415. Introductory Economic Geology (Metals). G.S. 310, 351, or permission of instructor. (4). (Excl).
This course deals with the range of geologic processes that concentrate metallic and some non-metallic elements to form ore deposits. Although some attention is given to the economic, engineering and exploration aspects of economic geology, the course concentrates on the geology and geochemistry of ore deposits. Most attention is given to hydrothermal ore deposits, including the solution and isotopic geochemistry of these ore-forming systems. Hydrothermal deposits associated with sedimentary basins, metamorphic terranes, submarine and continental volcanic areas, and deeper intrusive zones are discussed in detail. Deposits formed by other processes such as magmatic differentiation and immiscibility, weathering, and stream action, are given less attention. A laboratory associated with the course deals with geochemical calculations, examination of representative suites of ore samples in transmitted and reflected light, and study of fluid inclusions. A textbook, THE GEOLOGY OF ORE DEPOSITS by Guilbert and Park, is strongly recommended. (Kesler)
422. Principles of Geochemistry. G.S. 231, 305, 310 and Chem. 126. (3). (Excl).
The course is designed to provide a quantitative introduction to geochemical aspects of the rock cycle. Topics which will be covered include: thermodynamic and kinetic controls on the distribution of the elements, trace element and isotope geochemistry, geochemistry of the oceans and atmosphere, environmental geochemistry, and geochemical cycles. Instruction will consist of lectures and discussion of homework problems. The course is intended primarily for seniors concentrating in the geological sciences, but is also open to graduate students with advisor approval. Evaluation will be based on homework problems, a short term paper, a midterm examination and a final comprehensive examination. Required text: Richardson and McSween, GEOCHEMISTRY, PATHWAYS AND PROCESSES. [Cost:3] [WL:4] (O'Neil)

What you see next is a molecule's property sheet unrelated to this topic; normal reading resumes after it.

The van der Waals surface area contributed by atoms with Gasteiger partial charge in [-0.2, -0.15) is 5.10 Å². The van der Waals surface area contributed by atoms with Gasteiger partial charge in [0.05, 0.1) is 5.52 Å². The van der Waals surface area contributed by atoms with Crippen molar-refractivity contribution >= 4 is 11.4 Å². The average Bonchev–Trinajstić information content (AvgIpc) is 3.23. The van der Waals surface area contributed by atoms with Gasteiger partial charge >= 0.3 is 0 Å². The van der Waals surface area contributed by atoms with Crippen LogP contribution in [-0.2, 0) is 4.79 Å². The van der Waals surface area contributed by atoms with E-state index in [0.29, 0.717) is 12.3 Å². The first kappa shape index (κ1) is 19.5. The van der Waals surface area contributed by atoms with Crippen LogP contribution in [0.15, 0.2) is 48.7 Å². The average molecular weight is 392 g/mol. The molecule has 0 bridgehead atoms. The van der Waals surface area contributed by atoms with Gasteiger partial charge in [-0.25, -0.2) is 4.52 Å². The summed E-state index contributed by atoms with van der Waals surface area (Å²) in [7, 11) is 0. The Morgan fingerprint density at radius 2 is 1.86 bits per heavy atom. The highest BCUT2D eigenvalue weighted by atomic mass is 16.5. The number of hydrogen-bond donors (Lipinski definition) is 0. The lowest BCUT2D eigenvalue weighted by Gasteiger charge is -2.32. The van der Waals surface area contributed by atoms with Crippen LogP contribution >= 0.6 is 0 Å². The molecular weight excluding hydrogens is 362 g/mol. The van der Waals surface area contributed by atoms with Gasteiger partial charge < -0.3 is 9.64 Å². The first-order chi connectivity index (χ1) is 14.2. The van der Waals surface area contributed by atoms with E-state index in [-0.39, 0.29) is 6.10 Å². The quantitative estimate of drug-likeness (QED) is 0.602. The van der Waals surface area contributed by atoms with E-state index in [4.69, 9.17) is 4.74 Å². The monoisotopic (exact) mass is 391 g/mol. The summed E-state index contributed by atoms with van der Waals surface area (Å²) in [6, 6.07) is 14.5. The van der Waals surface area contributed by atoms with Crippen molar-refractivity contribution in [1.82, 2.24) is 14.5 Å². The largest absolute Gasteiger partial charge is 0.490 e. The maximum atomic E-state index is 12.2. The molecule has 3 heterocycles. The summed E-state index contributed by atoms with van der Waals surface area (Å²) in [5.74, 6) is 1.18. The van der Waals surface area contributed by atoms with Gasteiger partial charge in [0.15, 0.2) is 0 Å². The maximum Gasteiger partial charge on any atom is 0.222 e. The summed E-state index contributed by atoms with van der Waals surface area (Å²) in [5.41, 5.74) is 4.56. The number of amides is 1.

438. Evolution of the Primates. Permission of instructor. (4). (Excl).
Anatomical and behavioral characteristics of living primates are reviewed and the fossil record of primates is covered in detail, illustrating how fossils document the history of primates and the tempo and mode of primate evolution. This course includes three lectures and a laboratory each week, one midterm exam, a research paper, and a final exam. Introductory geology and biology are recommended as background. Cost:3 WL:3, but normally never closes. (Gingerich)
455. Determinative Methods in Mineralogical and Inorganic Materials. One term of elementary chemistry and physics. (4). (Excl).
Determinative methods is a course in techniques of analysis of inorganic materials with lectures aimed at providing theoretical background for understanding of the techniques as practiced in laboratory exercises. The major emphasis is placed on X-ray diffraction, electron microprobe analysis, scanning electron microscope examination, X-ray fluorescence, atomic absorption, inductively coupled plasma analysis, and mass spectrometry. Although silicate and mineralogical analysis is emphasized, no background in geology is required. Entrance to the course is by permission of the instructors. The grade is determined by laboratory grades, two midterms, and a final. [Cost:1] [WL:1] (Essene, Owen, and O'Neil)
467. Stratigraphy. G.S. 305, 310, and 351. (3). (Excl).